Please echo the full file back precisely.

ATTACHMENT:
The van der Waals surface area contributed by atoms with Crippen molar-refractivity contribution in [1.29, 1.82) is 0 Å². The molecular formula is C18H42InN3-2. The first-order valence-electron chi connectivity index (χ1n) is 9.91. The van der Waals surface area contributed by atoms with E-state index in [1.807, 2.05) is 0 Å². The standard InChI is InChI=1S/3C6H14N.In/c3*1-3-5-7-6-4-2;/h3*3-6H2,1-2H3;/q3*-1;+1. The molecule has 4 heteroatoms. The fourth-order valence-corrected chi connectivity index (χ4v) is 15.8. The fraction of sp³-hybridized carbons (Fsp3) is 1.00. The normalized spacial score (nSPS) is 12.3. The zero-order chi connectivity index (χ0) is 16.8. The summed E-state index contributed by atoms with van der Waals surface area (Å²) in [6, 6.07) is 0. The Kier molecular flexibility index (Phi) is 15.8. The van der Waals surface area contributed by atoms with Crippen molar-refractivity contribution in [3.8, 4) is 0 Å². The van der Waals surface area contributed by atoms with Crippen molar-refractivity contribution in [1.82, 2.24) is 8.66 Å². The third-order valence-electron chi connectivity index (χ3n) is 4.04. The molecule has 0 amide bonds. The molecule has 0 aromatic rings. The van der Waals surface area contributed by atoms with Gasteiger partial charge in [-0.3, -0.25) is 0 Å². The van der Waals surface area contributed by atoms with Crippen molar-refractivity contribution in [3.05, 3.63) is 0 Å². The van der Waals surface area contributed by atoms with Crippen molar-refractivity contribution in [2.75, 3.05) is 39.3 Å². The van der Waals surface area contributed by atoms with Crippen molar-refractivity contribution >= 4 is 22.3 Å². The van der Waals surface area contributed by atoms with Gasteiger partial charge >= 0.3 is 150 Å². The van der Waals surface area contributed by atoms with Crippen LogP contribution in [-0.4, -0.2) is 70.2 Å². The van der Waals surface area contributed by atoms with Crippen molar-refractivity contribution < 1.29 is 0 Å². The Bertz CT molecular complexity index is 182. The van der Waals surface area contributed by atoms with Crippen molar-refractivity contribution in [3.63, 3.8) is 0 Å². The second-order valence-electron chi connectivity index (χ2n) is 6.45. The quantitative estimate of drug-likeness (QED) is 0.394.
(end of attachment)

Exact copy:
The van der Waals surface area contributed by atoms with Crippen molar-refractivity contribution in [1.29, 1.82) is 0 Å². The molecular formula is C18H42InN3-2. The first-order valence-electron chi connectivity index (χ1n) is 9.91. The van der Waals surface area contributed by atoms with E-state index in [1.807, 2.05) is 0 Å². The standard InChI is InChI=1S/3C6H14N.In/c3*1-3-5-7-6-4-2;/h3*3-6H2,1-2H3;/q3*-1;+1. The molecule has 4 heteroatoms. The fourth-order valence-corrected chi connectivity index (χ4v) is 15.8. The fraction of sp³-hybridized carbons (Fsp3) is 1.00. The normalized spacial score (nSPS) is 12.3. The zero-order chi connectivity index (χ0) is 16.8. The summed E-state index contributed by atoms with van der Waals surface area (Å²) in [6, 6.07) is 0. The Kier molecular flexibility index (Phi) is 15.8. The van der Waals surface area contributed by atoms with Crippen molar-refractivity contribution in [3.8, 4) is 0 Å². The van der Waals surface area contributed by atoms with Crippen molar-refractivity contribution in [1.82, 2.24) is 8.66 Å². The third-order valence-electron chi connectivity index (χ3n) is 4.04. The molecule has 0 amide bonds. The molecule has 0 aromatic rings. The van der Waals surface area contributed by atoms with Gasteiger partial charge in [-0.3, -0.25) is 0 Å². The van der Waals surface area contributed by atoms with Crippen molar-refractivity contribution in [3.05, 3.63) is 0 Å². The van der Waals surface area contributed by atoms with Crippen molar-refractivity contribution in [2.75, 3.05) is 39.3 Å². The van der Waals surface area contributed by atoms with Crippen molar-refractivity contribution >= 4 is 22.3 Å². The van der Waals surface area contributed by atoms with Gasteiger partial charge >= 0.3 is 150 Å². The van der Waals surface area contributed by atoms with Crippen LogP contribution in [-0.4, -0.2) is 70.2 Å². The van der Waals surface area contributed by atoms with Crippen molar-refractivity contribution < 1.29 is 0 Å². The Bertz CT molecular complexity index is 182. The van der Waals surface area contributed by atoms with Crippen molar-refractivity contribution in [3.63, 3.8) is 0 Å². The second-order valence-electron chi connectivity index (χ2n) is 6.45. The quantitative estimate of drug-likeness (QED) is 0.394.